A coalition of fishing groups opposed the selection of the October 1 date, noting that "process of developing Marine Protected Areas in the South Coast study area was significantly flawed."

"The Commission acted without the required statutory authority to act," said George Osborn, spokesman for the Partnership for Sustainable Oceans (PSO). "It violated the Coastal Act and it violated the California Environmental Quality Act. The process mandated by the MLPA was subverted by the MLPA 'Initiative' and by the creation and actions of the BRTF."

Osborn emphasized that public records “clearly demonstrate that members of the the BRTF engaged in private meetings not open to the public or noticed to the public, in which policy matters were discussed and decided upon before the so-called ‘public’ meetings of the BRTF. We believe the process was illegal and violates California statutes. The MLPAI was anything but ‘open and transparent as is so often proclaimed.”

United Anglers of Southern California, the Coastside Fishing Club and Bob Fletcher are engaged in multi-tiered litigation in San Diego Superior Court challenging the legality of the MLPA Initiative. To date, they have won three court victories in a row.

Saturday, June 18, 2011

Slide Show of gathering on the coast - June 18th 2011

Click on link to see full slide show.

Pictures by: Amanita

Tribes Express Coastal Gathering Rights

For Immediate Release
Contact Matt Mais
Yurok Tribe
(707) 482-1350 ext. 306

Tribes express coastal gathering rights in ancestral territory
Tribal members will meet at several locations on Saturday to practice traditional harvest

Armed with only tribal identification cards, Native Americans from Tolowa Country to the Wiyot Nation will be assembling on culturally critical beaches Saturday to harvest marine resources.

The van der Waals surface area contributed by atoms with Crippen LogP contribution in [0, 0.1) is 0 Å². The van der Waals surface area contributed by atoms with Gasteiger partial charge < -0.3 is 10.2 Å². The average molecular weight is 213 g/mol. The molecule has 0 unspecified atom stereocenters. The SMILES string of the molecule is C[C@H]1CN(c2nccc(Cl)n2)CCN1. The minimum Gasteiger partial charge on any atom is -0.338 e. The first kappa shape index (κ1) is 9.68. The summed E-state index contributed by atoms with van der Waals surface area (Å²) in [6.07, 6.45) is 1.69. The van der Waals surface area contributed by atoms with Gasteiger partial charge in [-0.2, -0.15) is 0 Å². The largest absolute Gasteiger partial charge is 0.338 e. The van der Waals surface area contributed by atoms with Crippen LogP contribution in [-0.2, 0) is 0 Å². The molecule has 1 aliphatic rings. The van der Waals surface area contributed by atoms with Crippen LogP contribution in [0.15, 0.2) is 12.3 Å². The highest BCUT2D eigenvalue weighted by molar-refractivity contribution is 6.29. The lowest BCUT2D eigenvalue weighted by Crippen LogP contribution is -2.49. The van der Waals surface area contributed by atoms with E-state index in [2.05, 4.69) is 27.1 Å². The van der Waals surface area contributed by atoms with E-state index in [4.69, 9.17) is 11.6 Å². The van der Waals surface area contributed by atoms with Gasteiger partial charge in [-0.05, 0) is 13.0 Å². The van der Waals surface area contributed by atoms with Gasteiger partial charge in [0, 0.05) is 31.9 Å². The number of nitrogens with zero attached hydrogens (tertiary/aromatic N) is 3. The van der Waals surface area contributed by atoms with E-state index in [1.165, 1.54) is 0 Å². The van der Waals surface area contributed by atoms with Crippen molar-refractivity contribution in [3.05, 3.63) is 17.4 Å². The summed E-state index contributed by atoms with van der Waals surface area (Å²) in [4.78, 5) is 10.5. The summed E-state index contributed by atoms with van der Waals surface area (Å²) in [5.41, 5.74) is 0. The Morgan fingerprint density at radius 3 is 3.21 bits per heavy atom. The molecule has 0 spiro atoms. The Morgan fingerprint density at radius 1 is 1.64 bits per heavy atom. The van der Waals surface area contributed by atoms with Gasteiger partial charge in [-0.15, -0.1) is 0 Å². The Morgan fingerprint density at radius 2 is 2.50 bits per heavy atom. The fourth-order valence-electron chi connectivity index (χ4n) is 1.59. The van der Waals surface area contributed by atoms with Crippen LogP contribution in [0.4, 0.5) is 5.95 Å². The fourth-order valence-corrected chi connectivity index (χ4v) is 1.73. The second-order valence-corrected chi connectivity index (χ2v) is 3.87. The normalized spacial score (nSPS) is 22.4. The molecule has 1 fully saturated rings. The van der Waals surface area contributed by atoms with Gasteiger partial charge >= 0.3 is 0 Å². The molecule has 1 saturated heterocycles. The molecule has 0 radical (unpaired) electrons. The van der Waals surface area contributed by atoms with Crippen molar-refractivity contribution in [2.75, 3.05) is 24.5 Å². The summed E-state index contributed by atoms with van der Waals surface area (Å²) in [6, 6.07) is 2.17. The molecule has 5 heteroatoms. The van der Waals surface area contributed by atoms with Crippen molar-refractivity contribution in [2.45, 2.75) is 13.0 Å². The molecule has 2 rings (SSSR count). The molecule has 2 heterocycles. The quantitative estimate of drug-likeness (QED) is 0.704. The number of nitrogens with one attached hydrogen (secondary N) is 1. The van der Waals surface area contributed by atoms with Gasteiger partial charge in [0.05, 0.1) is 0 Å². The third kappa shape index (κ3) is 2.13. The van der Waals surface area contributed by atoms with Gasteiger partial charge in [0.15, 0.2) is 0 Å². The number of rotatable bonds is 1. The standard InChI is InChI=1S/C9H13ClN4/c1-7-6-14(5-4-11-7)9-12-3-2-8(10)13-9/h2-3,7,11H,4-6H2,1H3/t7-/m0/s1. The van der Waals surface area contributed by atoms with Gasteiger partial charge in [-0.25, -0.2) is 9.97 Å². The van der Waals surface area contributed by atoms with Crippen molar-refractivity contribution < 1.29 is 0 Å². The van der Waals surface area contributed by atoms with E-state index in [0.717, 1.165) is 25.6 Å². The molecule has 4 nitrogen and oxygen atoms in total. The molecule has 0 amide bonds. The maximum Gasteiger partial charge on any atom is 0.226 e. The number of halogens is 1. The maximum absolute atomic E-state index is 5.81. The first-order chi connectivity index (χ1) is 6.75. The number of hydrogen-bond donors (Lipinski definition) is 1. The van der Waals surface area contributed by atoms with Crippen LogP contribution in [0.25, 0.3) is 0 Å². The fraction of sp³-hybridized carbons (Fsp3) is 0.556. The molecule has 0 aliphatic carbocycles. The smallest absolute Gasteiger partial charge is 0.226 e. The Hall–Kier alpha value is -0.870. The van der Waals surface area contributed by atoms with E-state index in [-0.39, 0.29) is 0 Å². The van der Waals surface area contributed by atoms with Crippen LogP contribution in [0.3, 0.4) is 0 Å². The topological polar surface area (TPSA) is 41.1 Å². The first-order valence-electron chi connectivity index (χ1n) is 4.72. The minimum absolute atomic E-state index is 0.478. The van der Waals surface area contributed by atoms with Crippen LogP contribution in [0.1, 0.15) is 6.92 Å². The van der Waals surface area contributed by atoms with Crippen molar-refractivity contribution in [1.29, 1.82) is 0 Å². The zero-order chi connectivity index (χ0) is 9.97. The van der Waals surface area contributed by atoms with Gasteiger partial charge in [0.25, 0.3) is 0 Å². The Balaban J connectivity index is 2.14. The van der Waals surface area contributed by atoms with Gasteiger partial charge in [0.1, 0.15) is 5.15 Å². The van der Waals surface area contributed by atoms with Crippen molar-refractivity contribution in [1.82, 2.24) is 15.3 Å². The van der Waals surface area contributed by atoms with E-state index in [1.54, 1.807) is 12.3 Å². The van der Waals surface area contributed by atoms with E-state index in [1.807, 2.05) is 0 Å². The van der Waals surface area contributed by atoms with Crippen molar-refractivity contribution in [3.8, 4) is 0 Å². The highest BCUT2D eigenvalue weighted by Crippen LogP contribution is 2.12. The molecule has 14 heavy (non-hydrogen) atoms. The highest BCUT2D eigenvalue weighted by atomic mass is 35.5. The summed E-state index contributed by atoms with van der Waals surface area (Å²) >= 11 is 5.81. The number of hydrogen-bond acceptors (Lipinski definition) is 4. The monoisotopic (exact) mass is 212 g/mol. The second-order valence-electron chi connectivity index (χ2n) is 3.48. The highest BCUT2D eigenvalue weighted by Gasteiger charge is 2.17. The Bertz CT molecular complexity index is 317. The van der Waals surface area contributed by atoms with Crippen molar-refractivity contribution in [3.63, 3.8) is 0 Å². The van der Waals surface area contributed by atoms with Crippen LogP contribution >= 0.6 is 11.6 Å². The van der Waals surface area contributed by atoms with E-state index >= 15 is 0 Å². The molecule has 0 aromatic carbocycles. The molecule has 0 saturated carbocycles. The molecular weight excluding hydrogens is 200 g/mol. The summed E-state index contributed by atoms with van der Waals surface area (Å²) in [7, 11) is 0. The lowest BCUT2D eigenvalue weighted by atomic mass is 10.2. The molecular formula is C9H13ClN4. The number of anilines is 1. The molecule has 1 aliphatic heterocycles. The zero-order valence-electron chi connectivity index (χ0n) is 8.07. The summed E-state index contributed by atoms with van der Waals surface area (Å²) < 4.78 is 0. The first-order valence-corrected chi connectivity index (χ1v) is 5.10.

“We don’t perceive traditional tribal gathering of ocean resources to be some kind of delinquent activity, but the state and feds do,” said Yurok Tribal Heritage Preservation Officer, Bob McConnell. “We harvest from the ocean for our ceremonies and physical health. It is time to decriminalize our culture.”

“The Tribe’s rights are nonnegotiable,” added Yurok Chairman Thomas O’Rourke Sr. “As long as we are here, we will continue to gather in culturally appropriate way that is beneficial to all species.”

State parks and national marine reserves and parks do disproportionate and unjustifiable harm to California’s indigenous people who need access to marine resources in order to perpetuate complex spiritual practices and life ways.

“Our methods of take enhance these resources rather than harm them. We offer as evidence the abundance of coastal resources prior to European contact,” McConnell said. “Prayer is an integral part of the process as no life can be taken without acknowledgement of that life. We thank the creator and the plant/animal for that life each and every time we gather a resource.”

Decades have passed and public perceptions about Native Americans have changed since most of the rules that govern California’s coast were signed into law.

“These government bodies have made criminals out of people for embracing their culture. We want the people of California to know that and join us in the process of reversing it,” McConnell concluded.

Tribal members are encouraged to gather at their favorite spot. There will be tribal members at Patrick’s Point State Park at 5:30 a.m., Clam Beach at 7:30 a.m. and Wilson Creek Beach near Klamath at 8:30 a.m..

Wednesday, June 15, 2011

Assert Your Native Gathering Rights!

Saturday, June 18 · 5:30am - 8:30am

Your gathering place or Patrick's Point 5:30am, Clam Beach 7:30am, Wilson Crk near Klamath 8:30am

This Saturday, the Klamath and Coastal Justice Coalitions are calling on all members of local tribes to gather coastal resources at their traditional gathering places. Members of the Justice Coalitions will be harvesting coastal resources at Patrick’s Point State Park at 5:30 am, Clam Beach at 7:30 am and Wilson Creek Beach near Klamath at 8:30 am.